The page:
Detroit — A year of practice, reviewing the music time and again, finalizing the travel itinerary, gazing at pictures of St. Peter’s Basilica: The truth is, nothing can prepare you for singing before the pope. Just ask Joe Balistreri.
“Walking into St. Peter’s, you’ve already seen the pictures and Mass on TV, but you’re not prepared for the size, the beauty of the place,” said Balistreri, who led the Archdiocesan Chorus of Detroit in a performance in Rome with the Sistine Chapel Choir on the Feast of the Epiphany with Pope Francis.
The chorus was invited to perform at St. Peter’s with two other visiting choirs and the Sistine Chapel Choir, alternating between groups singing the traditional Roman Missal at one of the Church’s most iconic places of worship.
“There is such a spiritual impact of the space,” Balistreri said. “This is the rock upon which the Church is built. It brought everything you believe in into a tangible existence.”
The chorus arrived in Rome on Jan. 5, celebrating Mass at Cardinal Adam J. Maida’s titular church, San Vitale in Rome, with the chorus’ chaplain.
The Mass prepared the group for the next day, singing before the successor to St. Peter at St. Peter’s Basilica. The chorus sat behind Pope Francis, off to the right for people who entered through the front of the basilica.
Being so close to Pope Francis added to the gravitas of the moment, according to Balistreri, who said the chorus wasn’t nervous during Mass.
“We were so close to him, you could see right into his eyes,” Balistreri said. “My first thought was, ‘I can’t believe this is actually happening. Once Mass started, it just felt like Mass. It felt so comfortable, much like it does at Blessed Sacrament.”
In addition to being a part of the Epiphany Mass, the group also had time to visit several markers around the city, including the Coliseum, the Basilica of Saint Francis of Assisi, the Basilica of
St. Clare, the Archbasilica of St. John Lateran and St. Mary Major Basilica.
“It was all very beautiful,” Balistreri said. “Some went on the Scavi Tour, where you see St. Peter’s bones. You see the very clear apostolic succession, right there where the Church is literally
For chorus member and Blessed Sacrament parishioner Frances Watson, it was her second trip to Rome and had a very profound spiritual impact on her.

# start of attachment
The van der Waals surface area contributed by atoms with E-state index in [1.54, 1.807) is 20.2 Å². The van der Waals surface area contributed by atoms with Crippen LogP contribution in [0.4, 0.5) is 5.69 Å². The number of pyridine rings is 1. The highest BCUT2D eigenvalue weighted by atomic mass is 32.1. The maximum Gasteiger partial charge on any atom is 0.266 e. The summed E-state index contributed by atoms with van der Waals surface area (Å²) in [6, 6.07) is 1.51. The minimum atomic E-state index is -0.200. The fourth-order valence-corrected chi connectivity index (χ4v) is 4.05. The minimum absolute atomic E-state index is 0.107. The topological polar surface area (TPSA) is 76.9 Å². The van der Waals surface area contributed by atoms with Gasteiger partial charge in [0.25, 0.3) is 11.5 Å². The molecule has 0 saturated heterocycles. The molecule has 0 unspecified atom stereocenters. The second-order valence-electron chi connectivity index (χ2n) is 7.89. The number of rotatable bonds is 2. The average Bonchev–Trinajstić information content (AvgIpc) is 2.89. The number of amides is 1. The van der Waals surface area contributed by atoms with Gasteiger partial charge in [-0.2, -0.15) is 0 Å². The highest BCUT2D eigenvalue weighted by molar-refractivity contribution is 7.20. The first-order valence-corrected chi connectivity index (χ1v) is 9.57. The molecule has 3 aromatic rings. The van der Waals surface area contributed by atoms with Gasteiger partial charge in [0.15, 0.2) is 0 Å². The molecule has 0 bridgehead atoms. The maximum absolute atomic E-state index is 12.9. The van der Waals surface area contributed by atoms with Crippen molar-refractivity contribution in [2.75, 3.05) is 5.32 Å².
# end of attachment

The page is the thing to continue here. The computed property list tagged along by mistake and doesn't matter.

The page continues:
“The high point of my time in Rome was singing in St. Peter’s,” Watson said. “I’ve gone to Rome before and saw a lot of all this, but to actually be a part of the Mass was amazing. To sing with the magnitude of the voices, singing with the Sistine Chapel Choir.”
Balistreri said there’s a big difference between visiting Rome and seeing all the great artistic works in the Church’s history versus being a part of the liturgy celebrated by Pope Francis.
“There was a complete integration; the music we sang was part of the Roman Liturgy, we become part of the fabric of the beauty of the space,” Balistreri said. “We were fulfilling our purpose as artists in the same way all the artists did the painting and mosaics.
“When we celebrated the Mass of the Epiphany, it felt like church. When we went back for the tour, it felt more like a museum.”
After celebrating the Epiphany at St. Peter’s, chorus members went to St. Regina’s, where Watson said she had a personal experience with the Lord.
“At St. Regina, when we celebrate Mary and went there, singing,” Watson said, “I saw the statue when we were singing ‘Ave Maria’ in the chapel, and I had this religious experience. It was so exhilarating. The statue is so large, so I prayed, got to the point of her toes and it was a like an electrical bolt when down my arm when I touched it. When I brought the arm down, tears came down my face; I never experienced something like that before.”
Every member of the Archdiocesan Chorus had their own personal story or memory from the trip to Rome, which Balistreri said, “really was the trip of a lifetime.”
“I haven’t been to Rome before, but we went to a different church almost every day for Mass, and it was great seeing all the different churches and the artwork,” said Mary Zelinski, chorus member and music director at St. Gerald Parish in Farmington. “I never thought I’d be in Rome this soon in my life for any reason.
“I joined the Archdiocesan Chorus this year, and the whole thing felt surreal. It was definitely moving; music has the power to move people in different ways, but to sing the traditional Roman Missal in such large numbers is powerful.”
Chorus members said the highlight was singing before Pope Francis, but nothing prepared them for seeing His Holiness in person for the first time.
“I was moved to tears during the Mass,” Zelinski said. “I remember during the procession — Mass at St. Peter’s has a really long procession to the altar — as we were singing the opening hymn, we knew he was coming.
“I don’t think anything could have prepared me for the moment. I cried the instant I saw him. It was a little hard to sing while holding back the tears, but words can’t describe what it’s like to sing in the presence of the pope.”